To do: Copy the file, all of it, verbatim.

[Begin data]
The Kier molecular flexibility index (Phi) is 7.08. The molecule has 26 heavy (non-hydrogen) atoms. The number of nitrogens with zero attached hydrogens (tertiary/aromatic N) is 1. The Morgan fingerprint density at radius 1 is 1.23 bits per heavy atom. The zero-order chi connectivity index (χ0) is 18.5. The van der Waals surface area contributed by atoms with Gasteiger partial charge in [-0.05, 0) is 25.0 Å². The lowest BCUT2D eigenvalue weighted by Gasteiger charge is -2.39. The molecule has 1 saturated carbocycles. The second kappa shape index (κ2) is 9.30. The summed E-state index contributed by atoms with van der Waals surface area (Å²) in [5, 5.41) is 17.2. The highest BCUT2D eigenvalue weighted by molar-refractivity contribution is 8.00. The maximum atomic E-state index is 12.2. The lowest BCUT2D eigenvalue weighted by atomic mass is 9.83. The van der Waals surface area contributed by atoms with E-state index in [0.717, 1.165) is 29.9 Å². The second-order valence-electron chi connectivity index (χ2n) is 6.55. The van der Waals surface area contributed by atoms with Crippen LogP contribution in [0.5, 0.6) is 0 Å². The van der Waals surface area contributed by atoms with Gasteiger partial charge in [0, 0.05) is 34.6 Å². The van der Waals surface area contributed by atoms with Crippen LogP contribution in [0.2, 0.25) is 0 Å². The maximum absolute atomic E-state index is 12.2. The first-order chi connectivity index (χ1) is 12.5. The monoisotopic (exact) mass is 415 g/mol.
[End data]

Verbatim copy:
The Kier molecular flexibility index (Phi) is 7.08. The molecule has 26 heavy (non-hydrogen) atoms. The number of nitrogens with zero attached hydrogens (tertiary/aromatic N) is 1. The Morgan fingerprint density at radius 1 is 1.23 bits per heavy atom. The zero-order chi connectivity index (χ0) is 18.5. The van der Waals surface area contributed by atoms with Gasteiger partial charge in [-0.05, 0) is 25.0 Å². The lowest BCUT2D eigenvalue weighted by Gasteiger charge is -2.39. The molecule has 1 saturated carbocycles. The second kappa shape index (κ2) is 9.30. The summed E-state index contributed by atoms with van der Waals surface area (Å²) in [5, 5.41) is 17.2. The highest BCUT2D eigenvalue weighted by molar-refractivity contribution is 8.00. The maximum atomic E-state index is 12.2. The lowest BCUT2D eigenvalue weighted by atomic mass is 9.83. The van der Waals surface area contributed by atoms with E-state index in [0.717, 1.165) is 29.9 Å². The second-order valence-electron chi connectivity index (χ2n) is 6.55. The van der Waals surface area contributed by atoms with Crippen LogP contribution in [0.5, 0.6) is 0 Å². The van der Waals surface area contributed by atoms with Gasteiger partial charge in [0, 0.05) is 34.6 Å². The van der Waals surface area contributed by atoms with Crippen LogP contribution in [0.2, 0.25) is 0 Å². The maximum absolute atomic E-state index is 12.2. The first-order chi connectivity index (χ1) is 12.5. The monoisotopic (exact) mass is 415 g/mol.